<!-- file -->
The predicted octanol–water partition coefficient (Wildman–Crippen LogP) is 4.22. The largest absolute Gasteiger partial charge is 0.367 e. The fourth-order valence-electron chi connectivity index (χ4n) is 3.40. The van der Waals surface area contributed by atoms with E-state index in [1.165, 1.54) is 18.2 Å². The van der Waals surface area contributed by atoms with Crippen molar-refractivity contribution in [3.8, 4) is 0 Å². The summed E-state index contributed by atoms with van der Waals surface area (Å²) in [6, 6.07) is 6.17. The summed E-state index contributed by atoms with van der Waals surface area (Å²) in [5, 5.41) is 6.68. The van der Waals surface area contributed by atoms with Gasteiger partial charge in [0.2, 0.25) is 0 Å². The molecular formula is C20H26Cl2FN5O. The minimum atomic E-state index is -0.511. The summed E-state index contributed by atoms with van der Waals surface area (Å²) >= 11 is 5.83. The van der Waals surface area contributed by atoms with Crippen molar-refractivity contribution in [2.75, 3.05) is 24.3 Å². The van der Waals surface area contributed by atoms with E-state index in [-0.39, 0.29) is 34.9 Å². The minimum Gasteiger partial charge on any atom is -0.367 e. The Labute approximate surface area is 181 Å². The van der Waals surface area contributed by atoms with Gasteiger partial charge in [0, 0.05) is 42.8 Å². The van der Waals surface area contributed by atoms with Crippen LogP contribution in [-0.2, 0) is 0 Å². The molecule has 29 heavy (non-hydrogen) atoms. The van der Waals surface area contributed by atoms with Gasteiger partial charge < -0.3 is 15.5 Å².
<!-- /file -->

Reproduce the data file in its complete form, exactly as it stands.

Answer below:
The predicted octanol–water partition coefficient (Wildman–Crippen LogP) is 4.22. The largest absolute Gasteiger partial charge is 0.367 e. The fourth-order valence-electron chi connectivity index (χ4n) is 3.40. The van der Waals surface area contributed by atoms with E-state index in [1.165, 1.54) is 18.2 Å². The van der Waals surface area contributed by atoms with Crippen molar-refractivity contribution in [3.8, 4) is 0 Å². The summed E-state index contributed by atoms with van der Waals surface area (Å²) in [6, 6.07) is 6.17. The summed E-state index contributed by atoms with van der Waals surface area (Å²) in [5, 5.41) is 6.68. The van der Waals surface area contributed by atoms with Gasteiger partial charge in [0.2, 0.25) is 0 Å². The molecular formula is C20H26Cl2FN5O. The minimum atomic E-state index is -0.511. The summed E-state index contributed by atoms with van der Waals surface area (Å²) >= 11 is 5.83. The van der Waals surface area contributed by atoms with Crippen molar-refractivity contribution in [2.75, 3.05) is 24.3 Å². The van der Waals surface area contributed by atoms with E-state index in [-0.39, 0.29) is 34.9 Å². The minimum Gasteiger partial charge on any atom is -0.367 e. The Labute approximate surface area is 181 Å². The van der Waals surface area contributed by atoms with Gasteiger partial charge in [0, 0.05) is 42.8 Å². The van der Waals surface area contributed by atoms with Crippen LogP contribution in [-0.2, 0) is 0 Å². The molecule has 29 heavy (non-hydrogen) atoms. The van der Waals surface area contributed by atoms with Gasteiger partial charge < -0.3 is 15.5 Å².